Pharmacy technician jobs are to grow an expected 12% over the next decade, which is much faster than the average of 7%. These professionals play a key role in the pharmaceutical industry.
They work with pharmacists to prepare and distribute medications in various medical settings.
These medical professionals must have extensive training to work as a pharmacy technician.
Are you curious about pursuing a career as a pharmacy technician? You’ll need to know what you’re getting into before you start your training.
Here’s all you need to know about becoming a pharmacy tech training and how to get started.
What Pharmacy Technicians Do
A pharmacy tech may work in a variety of different medical settings. They may work in big-box retail pharmacies, chain pharmacies, hospitals, clinics, and more.
As a pharmacy tech, you’ll be responsible for the following:
- receiving and ensuring the accuracy of incoming prescriptions
- preparing medications for patients
- performing calculations for prescriptions
- performing administrative duties for the pharmacy
- managing accurate patient information
- preparing and packaging mail-order prescriptions
Depending on the state in which you choose to work, some of the duties and responsibilities may vary.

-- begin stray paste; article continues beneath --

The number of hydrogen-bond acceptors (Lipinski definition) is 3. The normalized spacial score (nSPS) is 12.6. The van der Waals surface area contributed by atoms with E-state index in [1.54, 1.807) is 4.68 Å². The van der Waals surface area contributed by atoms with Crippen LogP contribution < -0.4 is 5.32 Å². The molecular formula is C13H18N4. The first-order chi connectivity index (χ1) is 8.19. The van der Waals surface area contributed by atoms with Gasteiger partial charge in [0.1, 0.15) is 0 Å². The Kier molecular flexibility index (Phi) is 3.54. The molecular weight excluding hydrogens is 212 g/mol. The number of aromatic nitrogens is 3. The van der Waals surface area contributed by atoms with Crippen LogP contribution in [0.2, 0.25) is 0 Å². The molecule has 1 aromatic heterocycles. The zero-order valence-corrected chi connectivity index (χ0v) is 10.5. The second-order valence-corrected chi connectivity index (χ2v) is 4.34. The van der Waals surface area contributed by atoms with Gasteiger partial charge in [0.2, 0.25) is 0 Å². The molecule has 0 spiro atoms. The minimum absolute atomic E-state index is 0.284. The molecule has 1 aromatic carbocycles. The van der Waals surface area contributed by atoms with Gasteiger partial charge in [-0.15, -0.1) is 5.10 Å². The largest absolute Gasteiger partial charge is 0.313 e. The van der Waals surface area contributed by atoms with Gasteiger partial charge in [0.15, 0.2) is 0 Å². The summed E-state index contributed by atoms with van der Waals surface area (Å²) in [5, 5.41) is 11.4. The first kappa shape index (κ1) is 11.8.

This blog can help you discover the role pharmacy techs play in the medical field.
Working as a pharmacy tech can be an incredibly rewarding and exciting experience. Pharmacy techs are in high demand as medical and pharmaceutical industries expand.
Pharmacy Tech Training Overview
Pharmacy technicians perform many important duties to make sure patients receive proper treatment. Most pharmacy technicians will undergo a one-year certificate program or a two-year degree program.
Both of these typically involve a focus on pharmacy technician studies. The programs may also include a variety of courses in the liberal arts, such as psychology and communications.
The additional training in humanities may help you along the way in a real-world pharmacy setting.
Pharmacy techs need to have a strong ability to communicate. Technicians interact all day with patients who need advice on medications.
Techs need to be able to give instructions and answer any potential questions a patient may have.
Some of the important coursework you may take include the following:
- Pharmacy Math
- Anatomy and Physiology
- Pharmacy Law
- Pharmacy Ethics
- Laboratory Skills
- CPR and First Aid
In most states, you’ll need to have a formal certification before you can begin working as a pharmacy technician. In some cases, you may be able to forego formal education and get your training on-the-job.
In either case, on-the-job training will be a vital part of your overall tech training.
The training you receive in a real-world pharmacy will provide you with practical skills. These skills will help you thrive in the pharmaceutical industry. You can find some on-the-job training programs in retail pharmacies.
These programs will often have the support of the Pharmacy Technician Certification Board (PTCB). Although these programs are on-the-job, you will still need to spend some time in a classroom or taking online courses.